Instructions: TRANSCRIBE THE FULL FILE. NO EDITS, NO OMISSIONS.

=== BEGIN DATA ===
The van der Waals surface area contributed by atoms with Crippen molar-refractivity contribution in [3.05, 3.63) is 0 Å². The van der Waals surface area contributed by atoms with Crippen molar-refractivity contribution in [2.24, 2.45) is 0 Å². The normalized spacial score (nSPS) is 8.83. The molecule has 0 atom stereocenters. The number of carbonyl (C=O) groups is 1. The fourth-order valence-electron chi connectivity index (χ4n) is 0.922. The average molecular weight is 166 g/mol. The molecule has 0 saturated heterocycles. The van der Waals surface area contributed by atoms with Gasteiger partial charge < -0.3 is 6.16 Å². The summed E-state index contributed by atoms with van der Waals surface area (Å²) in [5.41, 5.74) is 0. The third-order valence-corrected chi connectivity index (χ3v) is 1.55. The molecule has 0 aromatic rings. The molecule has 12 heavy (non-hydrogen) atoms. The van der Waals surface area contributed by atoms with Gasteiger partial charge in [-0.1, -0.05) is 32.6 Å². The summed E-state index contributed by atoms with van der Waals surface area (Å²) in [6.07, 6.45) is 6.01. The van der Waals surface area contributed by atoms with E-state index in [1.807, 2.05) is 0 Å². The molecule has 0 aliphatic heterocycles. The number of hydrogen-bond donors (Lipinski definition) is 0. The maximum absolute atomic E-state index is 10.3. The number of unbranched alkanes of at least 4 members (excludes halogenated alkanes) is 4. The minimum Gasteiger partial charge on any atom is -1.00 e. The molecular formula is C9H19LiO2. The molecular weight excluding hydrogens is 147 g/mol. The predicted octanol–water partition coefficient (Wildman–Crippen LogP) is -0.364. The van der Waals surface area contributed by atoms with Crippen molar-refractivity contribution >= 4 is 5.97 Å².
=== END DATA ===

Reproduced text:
The van der Waals surface area contributed by atoms with Crippen molar-refractivity contribution in [3.05, 3.63) is 0 Å². The van der Waals surface area contributed by atoms with Crippen molar-refractivity contribution in [2.24, 2.45) is 0 Å². The normalized spacial score (nSPS) is 8.83. The molecule has 0 atom stereocenters. The number of carbonyl (C=O) groups is 1. The fourth-order valence-electron chi connectivity index (χ4n) is 0.922. The average molecular weight is 166 g/mol. The molecule has 0 saturated heterocycles. The van der Waals surface area contributed by atoms with Gasteiger partial charge < -0.3 is 6.16 Å². The summed E-state index contributed by atoms with van der Waals surface area (Å²) in [5.41, 5.74) is 0. The third-order valence-corrected chi connectivity index (χ3v) is 1.55. The molecule has 0 aromatic rings. The molecule has 12 heavy (non-hydrogen) atoms. The van der Waals surface area contributed by atoms with Gasteiger partial charge in [-0.1, -0.05) is 32.6 Å². The summed E-state index contributed by atoms with van der Waals surface area (Å²) in [6.07, 6.45) is 6.01. The van der Waals surface area contributed by atoms with E-state index in [1.807, 2.05) is 0 Å². The molecule has 0 aliphatic heterocycles. The number of hydrogen-bond donors (Lipinski definition) is 0. The maximum absolute atomic E-state index is 10.3. The number of unbranched alkanes of at least 4 members (excludes halogenated alkanes) is 4. The minimum Gasteiger partial charge on any atom is -1.00 e. The molecular formula is C9H19LiO2. The molecular weight excluding hydrogens is 147 g/mol. The predicted octanol–water partition coefficient (Wildman–Crippen LogP) is -0.364. The van der Waals surface area contributed by atoms with Crippen molar-refractivity contribution >= 4 is 5.97 Å².